Psychological Safety – Free to Frozen

Written by Dr. Dan Docherty

   There are moments when I realize that a topic for a blog might come at the exact right time. Recently, I had several of our clients independently ask me questions about Psychological Safety and how it impacts performance including execution, and innovation. If you’ve ever thought about the impact of Psychological Safety on your team, I encourage you to keep reading. 

    First, I want to make sure that I direct you to two recent resources that are outstanding pieces of work. As you know, I prefer to recommend resources that are supported empirically and tested practically. 

  • The Fearless Organization by Amy C. Edmondson
  • The Four Stages of Psychological Safety by Timothy R. Clark

    Amy Edmondson, PhD is the Professor of Leadership and Management at the Harvard Business School. She is recognized by the biannual Thinkers50 global ranking of management thinkers since 2011, and has published over 70 articles and written numerous books on the topic of Psychological Safety.

    Amy explains that “Psychological safety exists when people feel their workplace is an environment where they can speak up, offer ideas, and ask questions without fear of being punished or embarrassed.” In Amy’s book she references a Google study that was chronicled in a 2016 NY Times article titled: 

“What Google Learned From Its Quest to Build the Perfect Team”

 NY Times Article

    To cut to the point, Google found that Psychological Safety is at the root of answering this question, and they reference Amy’s work that goes back to 1999. As a leader or coach, I recommend that you dig into this important leadership topic now that we have over 20 years of research.

    Several years ago, I was in Chicago for a business meeting. It was a multiple day meeting, and I was a relatively new manager within the business unit. By all accounts, the meeting was a success, and I was looking forward to going back to Cincinnati where I could implement some of the strategies and tactics that we agreed upon as a team. You could say that I was “free” to perform.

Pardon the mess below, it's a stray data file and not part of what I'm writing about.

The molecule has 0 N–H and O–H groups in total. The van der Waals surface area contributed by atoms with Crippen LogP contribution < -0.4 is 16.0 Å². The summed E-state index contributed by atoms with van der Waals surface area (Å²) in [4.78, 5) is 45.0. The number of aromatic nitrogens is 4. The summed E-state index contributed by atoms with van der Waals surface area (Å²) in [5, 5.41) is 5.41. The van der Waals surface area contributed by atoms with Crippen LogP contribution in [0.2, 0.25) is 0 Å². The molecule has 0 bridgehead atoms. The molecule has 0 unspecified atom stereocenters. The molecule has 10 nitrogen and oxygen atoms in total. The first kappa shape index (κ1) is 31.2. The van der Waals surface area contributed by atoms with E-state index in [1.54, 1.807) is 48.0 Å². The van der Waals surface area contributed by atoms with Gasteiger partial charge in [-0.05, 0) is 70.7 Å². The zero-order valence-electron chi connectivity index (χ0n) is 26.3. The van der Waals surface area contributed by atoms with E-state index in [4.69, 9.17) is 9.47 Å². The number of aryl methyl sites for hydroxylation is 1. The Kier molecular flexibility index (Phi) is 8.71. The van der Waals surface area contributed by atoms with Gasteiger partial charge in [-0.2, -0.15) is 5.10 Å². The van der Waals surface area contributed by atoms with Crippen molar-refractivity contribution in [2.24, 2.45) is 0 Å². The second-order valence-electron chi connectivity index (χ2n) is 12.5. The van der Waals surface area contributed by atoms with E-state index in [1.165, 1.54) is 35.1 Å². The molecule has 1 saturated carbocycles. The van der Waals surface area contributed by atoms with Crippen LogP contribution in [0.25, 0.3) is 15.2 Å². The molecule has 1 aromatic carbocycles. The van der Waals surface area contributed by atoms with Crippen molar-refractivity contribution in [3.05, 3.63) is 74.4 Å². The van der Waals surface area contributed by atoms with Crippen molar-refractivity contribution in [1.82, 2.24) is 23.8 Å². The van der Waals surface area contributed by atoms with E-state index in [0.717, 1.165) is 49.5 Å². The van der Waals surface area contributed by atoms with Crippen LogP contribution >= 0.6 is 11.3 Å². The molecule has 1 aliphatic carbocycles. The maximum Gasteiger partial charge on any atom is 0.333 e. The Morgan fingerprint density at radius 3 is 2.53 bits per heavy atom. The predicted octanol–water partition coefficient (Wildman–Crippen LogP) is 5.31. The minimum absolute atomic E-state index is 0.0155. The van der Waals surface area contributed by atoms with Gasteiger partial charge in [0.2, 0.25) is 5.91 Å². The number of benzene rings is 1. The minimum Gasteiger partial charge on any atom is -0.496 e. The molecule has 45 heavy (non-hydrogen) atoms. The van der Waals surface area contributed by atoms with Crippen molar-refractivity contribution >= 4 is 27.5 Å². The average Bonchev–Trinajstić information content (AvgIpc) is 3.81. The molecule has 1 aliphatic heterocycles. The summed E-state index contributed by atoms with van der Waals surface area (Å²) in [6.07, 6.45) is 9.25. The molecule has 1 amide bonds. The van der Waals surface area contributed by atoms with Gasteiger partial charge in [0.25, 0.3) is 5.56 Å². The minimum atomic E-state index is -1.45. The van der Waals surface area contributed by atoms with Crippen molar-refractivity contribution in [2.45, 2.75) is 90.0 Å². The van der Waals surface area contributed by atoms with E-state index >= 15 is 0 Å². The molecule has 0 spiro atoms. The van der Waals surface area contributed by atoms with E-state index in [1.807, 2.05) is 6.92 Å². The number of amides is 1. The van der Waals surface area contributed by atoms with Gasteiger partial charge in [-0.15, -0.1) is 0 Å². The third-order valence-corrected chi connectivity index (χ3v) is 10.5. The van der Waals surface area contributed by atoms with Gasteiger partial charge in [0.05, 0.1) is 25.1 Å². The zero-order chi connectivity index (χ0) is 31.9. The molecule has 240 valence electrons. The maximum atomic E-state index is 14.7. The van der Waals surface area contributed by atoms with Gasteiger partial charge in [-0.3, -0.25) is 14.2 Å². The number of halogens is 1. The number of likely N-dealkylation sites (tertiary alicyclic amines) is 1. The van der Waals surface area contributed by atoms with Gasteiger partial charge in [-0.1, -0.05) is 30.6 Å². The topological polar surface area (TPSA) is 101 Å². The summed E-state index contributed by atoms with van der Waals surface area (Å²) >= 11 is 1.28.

As I’m walking through O’Hare airport, I hear a page come overhead in the terminal for me not once but twice. Now I don’t know about you, but if you’ve ever been paged or called at a strange time, in a strange place, and unexpectedly, you know the stress (thank you Cortisol) that will ensue. I remember running to a phone, returning the page, and getting a message to call my boss ASAP. I thought to myself that this is weird, because I just left a great meeting, so what could possibly be so important to get a page in the airport. 

    After returning the call and getting a very stern verbal lashing about a particular incident, I remember the moment that I went from “free” to “frozen”. I got on the plane and my head was swirling as questions came flooding to my mind. 

  • What was I going to do? 
  • Was I going to be fired? 
  • How would this impact my team?
  • Was performance going to slip?

    As I processed on the plane, I realized that I felt the four stages that Tim Clark writes about in his book. I felt inclusion, learner, contributor, and challenger safety. At the time of this case, Psychological Safety wasn’t understood like it is today. Here is the good news, the “frozen” feeling didn’t last long, and we eventually resolved the issue…and my team flourished.

    Here are a few tips that I recommend you do immediately:

  1. Read one or both the books listed above
  2. Assess Psychological Safety within your team 
  3. Discuss the topic with the team
  4. Implement approaches that help the team feel free not frozen
  5. Check-in quarterly with your team, and be humble as a leader to accept input if you aren’t driving a culture where the team can learn, experiment, and challenge

    However, here is the moment that really sticks with me. As a leader or coach, one conversation can impact the perception of psychological safety within an individual and a team. Keep in mind that conversations matter and sometimes a negative impact goes deeper than you can.